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US backing off Iran strike (June 2019)

The US unilaterally withdrew from the JCPOA (the "Iran nuclear deal") in 2018.

A year later, Iran announced that it would partially withdraw from the international agreement. Whereas, under the previous deal, Iran had agreed to sell its excess enriched uranium and heavy water to other countries, now it will keep those materials.

Then, bizarrely:

In June, Iran shot down a $200 million U.S. military drone. The U.S. President tweeted:

Once upon a time, war had to be authorized by Congress, but now everyone knows it's just the president's decision. Will America go to war? Americans will find out!

Ships and planes were in motion, and then:

Supposedly, it was a White House lawyer — not a military official — who provided the "150" casualty figure to Trump. The number represented a "worst case scenario."

First of all, ordering a disproportionate strike and then backing off upon realizing it's disproportionate isn't a great moral achievement.

Secondly, it isn't plausible that Trump would back off for moral concerns, given what we know about his character.

Thirdly, this story is not plausible given how the military functions. The military is always aware of potential casualties. They don't bring them up as a "by the way" ten minutes before they open fire.

"Something's wrong there," Shep Smith said during a Fox News segment on June 21. Chris Wallace said, "I talked to a former top national security official in an earlier Republican administration who says this just doesn't add up...The timeline for when he learned information and when he decided to act doesn't make a lot of sense....Maybe that's the biggest problem. You could argue: if you don't want to strike, don't strike. If you want to strike, do strike — but don't send mixed messages that confuse not only your enemies, but even your allies and people here in this country."

So how did he decide?

The New York Times reports that Trump sought out the advice of Fox personality Tucker Carlson. Later that night, Carlson said on-air that a strike would have been catastrophic.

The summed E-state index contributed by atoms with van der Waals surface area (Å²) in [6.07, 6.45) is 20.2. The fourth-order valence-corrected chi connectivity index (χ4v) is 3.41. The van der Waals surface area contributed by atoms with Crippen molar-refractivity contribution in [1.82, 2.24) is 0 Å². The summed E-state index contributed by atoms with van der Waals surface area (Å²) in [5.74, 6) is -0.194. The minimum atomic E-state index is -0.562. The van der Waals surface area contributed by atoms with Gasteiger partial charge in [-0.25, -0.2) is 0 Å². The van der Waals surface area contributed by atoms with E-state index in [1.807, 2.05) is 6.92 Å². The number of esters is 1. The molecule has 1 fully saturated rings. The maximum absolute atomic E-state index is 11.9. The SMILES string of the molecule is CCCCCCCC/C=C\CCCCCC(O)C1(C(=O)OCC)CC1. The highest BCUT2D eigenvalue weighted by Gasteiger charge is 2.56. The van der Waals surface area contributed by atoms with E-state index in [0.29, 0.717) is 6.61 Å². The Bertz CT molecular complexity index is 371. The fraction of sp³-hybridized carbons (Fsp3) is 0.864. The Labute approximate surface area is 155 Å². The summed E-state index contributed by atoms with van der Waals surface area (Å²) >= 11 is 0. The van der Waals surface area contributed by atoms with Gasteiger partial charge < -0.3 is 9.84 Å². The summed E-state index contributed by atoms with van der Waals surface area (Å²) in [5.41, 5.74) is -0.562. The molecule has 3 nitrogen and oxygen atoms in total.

Zachary B. Wolf wrote for CNN on June 23, 2019:

Recall that early in Trump's presidency he surrounded himself with former generals — James Mattis at the Pentagon, Michael Flynn and then H.R. McMaster as National Security Adviser, and John Kelly first as DHS Secretary and then as White House chief of staff.

All of them are gone now.

Flynn was dismissed for lying about Russia contacts. Kelly had his authority undermined and was then pushed out. McMaster quietly exited after not gelling with the President. Mattis resigned without a public word but in spectacular fashion, sending a letter describing his differences with the President.

In the place of generals, and despite his pledges to drain the swamp, Trump has sought out former defense contractors. Secretary of State Mike Pompeo, before running for Congress, ran an aerospace company. Outgoing acting Defense Secretary Patrick Shanahan spent a career at Boeing. New Defense nominee and current Secretary of the Army Mark Esper worked at Raytheon.

Only one week previously, the New York Times reported that the Pentagon is reluctant to share information with this president because they expect him to betray the country by leaking the information to foreign adversaries.

[See also MSN]

August 30, 2019

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